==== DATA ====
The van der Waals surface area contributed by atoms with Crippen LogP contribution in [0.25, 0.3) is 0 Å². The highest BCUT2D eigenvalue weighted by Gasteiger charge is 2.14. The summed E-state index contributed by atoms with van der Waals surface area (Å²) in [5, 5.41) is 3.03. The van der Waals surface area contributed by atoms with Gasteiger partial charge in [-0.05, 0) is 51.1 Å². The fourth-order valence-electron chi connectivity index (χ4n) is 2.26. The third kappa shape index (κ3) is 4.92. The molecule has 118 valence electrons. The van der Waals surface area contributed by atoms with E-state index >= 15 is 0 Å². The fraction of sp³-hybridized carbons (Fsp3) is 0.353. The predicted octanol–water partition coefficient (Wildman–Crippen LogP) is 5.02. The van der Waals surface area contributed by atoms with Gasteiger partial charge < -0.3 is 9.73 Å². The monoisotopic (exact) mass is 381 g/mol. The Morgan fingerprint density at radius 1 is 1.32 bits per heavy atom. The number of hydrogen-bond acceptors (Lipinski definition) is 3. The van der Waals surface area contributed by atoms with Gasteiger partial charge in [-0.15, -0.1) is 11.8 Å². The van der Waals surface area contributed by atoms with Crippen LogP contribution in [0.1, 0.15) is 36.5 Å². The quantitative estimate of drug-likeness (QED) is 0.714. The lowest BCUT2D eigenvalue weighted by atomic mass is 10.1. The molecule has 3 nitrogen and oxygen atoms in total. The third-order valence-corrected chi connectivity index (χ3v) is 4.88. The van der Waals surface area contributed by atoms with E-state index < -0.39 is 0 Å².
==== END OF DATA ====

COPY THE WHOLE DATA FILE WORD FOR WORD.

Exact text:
The van der Waals surface area contributed by atoms with Crippen LogP contribution in [0.25, 0.3) is 0 Å². The highest BCUT2D eigenvalue weighted by Gasteiger charge is 2.14. The summed E-state index contributed by atoms with van der Waals surface area (Å²) in [5, 5.41) is 3.03. The van der Waals surface area contributed by atoms with Gasteiger partial charge in [-0.05, 0) is 51.1 Å². The fourth-order valence-electron chi connectivity index (χ4n) is 2.26. The third kappa shape index (κ3) is 4.92. The molecule has 118 valence electrons. The van der Waals surface area contributed by atoms with E-state index >= 15 is 0 Å². The fraction of sp³-hybridized carbons (Fsp3) is 0.353. The predicted octanol–water partition coefficient (Wildman–Crippen LogP) is 5.02. The van der Waals surface area contributed by atoms with Gasteiger partial charge < -0.3 is 9.73 Å². The monoisotopic (exact) mass is 381 g/mol. The Morgan fingerprint density at radius 1 is 1.32 bits per heavy atom. The number of hydrogen-bond acceptors (Lipinski definition) is 3. The van der Waals surface area contributed by atoms with Gasteiger partial charge in [-0.15, -0.1) is 11.8 Å². The van der Waals surface area contributed by atoms with Crippen LogP contribution in [0.1, 0.15) is 36.5 Å². The quantitative estimate of drug-likeness (QED) is 0.714. The lowest BCUT2D eigenvalue weighted by atomic mass is 10.1. The molecule has 3 nitrogen and oxygen atoms in total. The third-order valence-corrected chi connectivity index (χ3v) is 4.88. The van der Waals surface area contributed by atoms with E-state index < -0.39 is 0 Å².